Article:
In a quest to make concrete not only more durable but also more sustainable, a group of geologists and engineers have found inspiration in the ancient Romans – whose imposing buildings have passed the test of time, surviving two millennia.
Geology and the Romans
Using classic microscopy, as well as the Advanced Light Source at Lawrence Berkeley National Laboratory (Berkeley Lab), a synchrotron light source, one of the world’s brightest sources of ultraviolet and soft x-ray beams, the team examined the fine scale structure of Roman concrete. They have described, for the first time, how the extraordinarily stable compound – calcium-aluminum-silicate-hydrate (C-A-S-H) – binds the material used to build the sturdy constructions.
Their work could improve the quality and sustainability of concrete, particularly in ocean environments. Modern concrete starts showing significant signs of degradation after approximately 50 years (quite often sooner). The method also leaves behind a smaller carbon footprint than the common counterpart.
Portland vs the Romans
Portland cement (often referred to as OPC, from Ordinary Portland Cement) is the most common type of cement in general use around the world. The process for creating Portland cement requires fossil fuels to burn calcium carbonate (limestone) and clays at about 1,450 degrees Celsius (2,642 degrees Fahrenheit); about 7% of all CO2 emissions each year come from this activity. The production of lime for Roman concrete, however, is much cleaner – requiring about 1.000 degrees Celsius to be created (2/3 of its counterpart).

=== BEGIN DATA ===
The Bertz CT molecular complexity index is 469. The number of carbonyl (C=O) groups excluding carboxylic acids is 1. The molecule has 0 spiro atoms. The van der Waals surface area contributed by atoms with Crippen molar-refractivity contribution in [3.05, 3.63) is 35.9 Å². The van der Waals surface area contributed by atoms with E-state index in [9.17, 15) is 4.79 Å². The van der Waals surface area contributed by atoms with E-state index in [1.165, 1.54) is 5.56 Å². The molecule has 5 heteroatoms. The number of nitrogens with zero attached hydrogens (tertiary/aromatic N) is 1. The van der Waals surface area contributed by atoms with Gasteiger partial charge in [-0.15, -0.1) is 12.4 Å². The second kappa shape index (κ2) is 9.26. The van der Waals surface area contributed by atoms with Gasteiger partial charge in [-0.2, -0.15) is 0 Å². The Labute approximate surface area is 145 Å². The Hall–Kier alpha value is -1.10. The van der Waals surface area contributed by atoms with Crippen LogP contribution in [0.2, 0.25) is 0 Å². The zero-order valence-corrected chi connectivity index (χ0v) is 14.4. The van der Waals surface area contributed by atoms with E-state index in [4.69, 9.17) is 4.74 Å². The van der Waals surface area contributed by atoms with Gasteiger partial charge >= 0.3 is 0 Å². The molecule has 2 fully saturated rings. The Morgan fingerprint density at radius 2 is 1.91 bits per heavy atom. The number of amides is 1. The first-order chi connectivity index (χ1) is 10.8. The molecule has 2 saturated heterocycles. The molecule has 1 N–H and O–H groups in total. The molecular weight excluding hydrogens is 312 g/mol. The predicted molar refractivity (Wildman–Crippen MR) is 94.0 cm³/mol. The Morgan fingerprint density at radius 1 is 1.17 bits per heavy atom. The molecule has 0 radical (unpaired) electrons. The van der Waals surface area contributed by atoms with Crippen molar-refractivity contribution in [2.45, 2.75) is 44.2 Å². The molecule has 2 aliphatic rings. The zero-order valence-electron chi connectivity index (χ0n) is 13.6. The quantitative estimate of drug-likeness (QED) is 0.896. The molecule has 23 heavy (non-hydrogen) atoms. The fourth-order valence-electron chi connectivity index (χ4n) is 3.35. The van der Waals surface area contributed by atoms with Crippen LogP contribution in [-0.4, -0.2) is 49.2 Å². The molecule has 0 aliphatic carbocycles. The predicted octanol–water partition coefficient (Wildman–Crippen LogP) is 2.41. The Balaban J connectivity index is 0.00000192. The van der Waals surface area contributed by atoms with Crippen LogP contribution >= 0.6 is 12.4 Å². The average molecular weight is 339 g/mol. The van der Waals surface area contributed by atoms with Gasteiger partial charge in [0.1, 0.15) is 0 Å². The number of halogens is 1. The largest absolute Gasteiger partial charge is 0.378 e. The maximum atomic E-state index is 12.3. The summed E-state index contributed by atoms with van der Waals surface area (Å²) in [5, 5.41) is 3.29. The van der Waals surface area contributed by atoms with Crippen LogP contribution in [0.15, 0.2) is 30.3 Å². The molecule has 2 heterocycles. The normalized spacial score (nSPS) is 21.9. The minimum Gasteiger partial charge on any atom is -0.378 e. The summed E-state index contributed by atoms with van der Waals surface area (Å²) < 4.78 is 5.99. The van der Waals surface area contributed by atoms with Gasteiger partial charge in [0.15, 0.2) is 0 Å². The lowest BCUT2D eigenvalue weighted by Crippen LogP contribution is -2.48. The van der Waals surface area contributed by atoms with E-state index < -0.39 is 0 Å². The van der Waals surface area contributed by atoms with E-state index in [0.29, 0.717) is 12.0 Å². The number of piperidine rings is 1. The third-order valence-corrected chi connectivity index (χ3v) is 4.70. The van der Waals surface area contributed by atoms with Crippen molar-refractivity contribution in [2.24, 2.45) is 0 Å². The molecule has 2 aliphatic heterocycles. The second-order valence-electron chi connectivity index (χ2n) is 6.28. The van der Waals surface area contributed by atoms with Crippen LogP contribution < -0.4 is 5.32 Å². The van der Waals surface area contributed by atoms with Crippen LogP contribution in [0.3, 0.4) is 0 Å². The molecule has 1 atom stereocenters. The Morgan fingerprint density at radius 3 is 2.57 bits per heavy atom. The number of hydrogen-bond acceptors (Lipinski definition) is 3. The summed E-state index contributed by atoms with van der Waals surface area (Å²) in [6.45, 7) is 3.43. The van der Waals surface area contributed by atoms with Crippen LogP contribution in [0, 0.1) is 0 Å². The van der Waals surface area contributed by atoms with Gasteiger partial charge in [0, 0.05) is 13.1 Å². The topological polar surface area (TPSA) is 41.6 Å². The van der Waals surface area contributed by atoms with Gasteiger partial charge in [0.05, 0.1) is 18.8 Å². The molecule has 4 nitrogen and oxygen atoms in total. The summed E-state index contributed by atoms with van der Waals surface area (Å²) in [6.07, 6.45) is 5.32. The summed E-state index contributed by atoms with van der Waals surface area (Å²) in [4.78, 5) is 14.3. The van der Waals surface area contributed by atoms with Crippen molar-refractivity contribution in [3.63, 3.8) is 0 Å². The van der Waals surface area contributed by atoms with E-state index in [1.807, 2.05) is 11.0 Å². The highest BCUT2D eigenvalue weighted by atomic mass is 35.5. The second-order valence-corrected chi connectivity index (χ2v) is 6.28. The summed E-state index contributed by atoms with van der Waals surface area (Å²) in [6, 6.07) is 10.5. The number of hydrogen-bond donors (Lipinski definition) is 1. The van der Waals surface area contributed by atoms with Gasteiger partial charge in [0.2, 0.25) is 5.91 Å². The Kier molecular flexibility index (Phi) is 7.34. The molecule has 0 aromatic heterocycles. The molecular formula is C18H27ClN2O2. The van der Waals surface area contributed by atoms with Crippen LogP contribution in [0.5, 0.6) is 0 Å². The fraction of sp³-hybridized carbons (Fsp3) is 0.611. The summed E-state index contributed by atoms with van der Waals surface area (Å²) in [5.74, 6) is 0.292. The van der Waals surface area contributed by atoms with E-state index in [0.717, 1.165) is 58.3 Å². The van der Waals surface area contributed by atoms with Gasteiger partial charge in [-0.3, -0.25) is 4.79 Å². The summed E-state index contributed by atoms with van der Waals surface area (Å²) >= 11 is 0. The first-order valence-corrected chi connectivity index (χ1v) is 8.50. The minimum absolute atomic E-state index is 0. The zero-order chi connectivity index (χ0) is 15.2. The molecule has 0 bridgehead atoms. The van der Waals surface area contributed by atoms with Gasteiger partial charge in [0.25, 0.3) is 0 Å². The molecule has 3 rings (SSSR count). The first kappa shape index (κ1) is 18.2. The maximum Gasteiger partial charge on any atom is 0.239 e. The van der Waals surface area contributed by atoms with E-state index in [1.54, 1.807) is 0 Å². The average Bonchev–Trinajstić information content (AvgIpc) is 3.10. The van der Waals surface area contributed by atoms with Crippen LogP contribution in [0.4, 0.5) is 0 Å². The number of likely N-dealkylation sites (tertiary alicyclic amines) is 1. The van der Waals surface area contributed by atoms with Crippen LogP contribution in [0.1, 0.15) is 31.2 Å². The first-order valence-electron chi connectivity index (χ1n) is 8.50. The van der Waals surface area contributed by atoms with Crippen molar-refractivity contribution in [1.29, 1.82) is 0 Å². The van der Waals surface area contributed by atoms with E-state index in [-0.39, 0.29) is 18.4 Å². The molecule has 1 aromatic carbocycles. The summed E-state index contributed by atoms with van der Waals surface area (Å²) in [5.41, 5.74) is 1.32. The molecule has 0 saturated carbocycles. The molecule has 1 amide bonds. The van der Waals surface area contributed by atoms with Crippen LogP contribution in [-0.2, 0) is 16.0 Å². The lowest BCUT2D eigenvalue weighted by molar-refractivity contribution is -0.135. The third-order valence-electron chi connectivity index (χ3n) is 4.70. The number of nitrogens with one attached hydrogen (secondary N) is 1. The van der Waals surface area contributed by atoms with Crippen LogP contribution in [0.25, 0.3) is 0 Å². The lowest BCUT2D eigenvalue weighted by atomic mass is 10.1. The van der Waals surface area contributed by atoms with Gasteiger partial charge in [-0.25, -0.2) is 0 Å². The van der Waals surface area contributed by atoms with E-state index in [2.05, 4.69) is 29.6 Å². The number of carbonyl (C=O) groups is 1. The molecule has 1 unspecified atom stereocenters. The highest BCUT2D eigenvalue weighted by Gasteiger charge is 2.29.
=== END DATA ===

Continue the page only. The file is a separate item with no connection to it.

“Roman concrete has remained coherent and well-consolidated for 2,000 years in aggressive maritime environments,” said Marie Jackson, lead author of both papers. “It is one of the most durable construction materials on the planet, and that was no accident. Shipping was the lifeline of political, economic and military stability for the Roman Empire, so constructing harbors that would last was critical.”
The Roman Empire, arguably the most important Empire in all history, left behind numerous stunning constructions. Concrete was their material of choice, and the process was described around 30 B.C. by Marcus Vitruvius Pollio, an engineer for Octavian, who became Emperor Augustus. The key ingredient, which is not really a secret, is volcanic ash – which the Romans combined with lime to form mortar. They packed this mortar and rock chunks into wooden molds which they then immersed in seawater – harnessing the salt and water as important parts. This also led to the development of a very rare hydrothermal mineral called aluminum tobermorite (Al-tobermorite).
“Our study provided the first experimental determination of the mechanical properties of the mineral,” said Jackson.
A modern solution
So if their method was so good, why did it decline then?
“As the Roman Empire declined, and shipping declined, the need for the seawater concrete declined,” said Jackson. “You could also argue that the original structures were built so well that, once they were in place, they didn’t need to be replaced.”
While Roman concrete is incredibly durable compared to what we use today, it is pretty much impossible to use it nowadays; why? Because it takes too long to dry, and you can’t apply it in constructions where fast hardening is necessary.
But researchers are now finding ways to apply their findings on Roman concrete. Fly ash, one of the residues generated in combustion, is commonly used in the fabrication of concrete, and now, they are trying to prove that you can use volcanic ash instead of it – like the Romans did.
“There is not enough fly ash in this world to replace half of the Portland cement being used,” said Monteiro. “Many countries don’t have fly ash, so the idea is to find alternative, local materials that will work, including the kind of volcanic ash that Romans used. Using these alternatives could replace 40 percent of the world’s demand for Portland cement.”
They are trying to take the best of the 2 cements, and mix it together.
The research was published in the Journal of the American Ceramic Society
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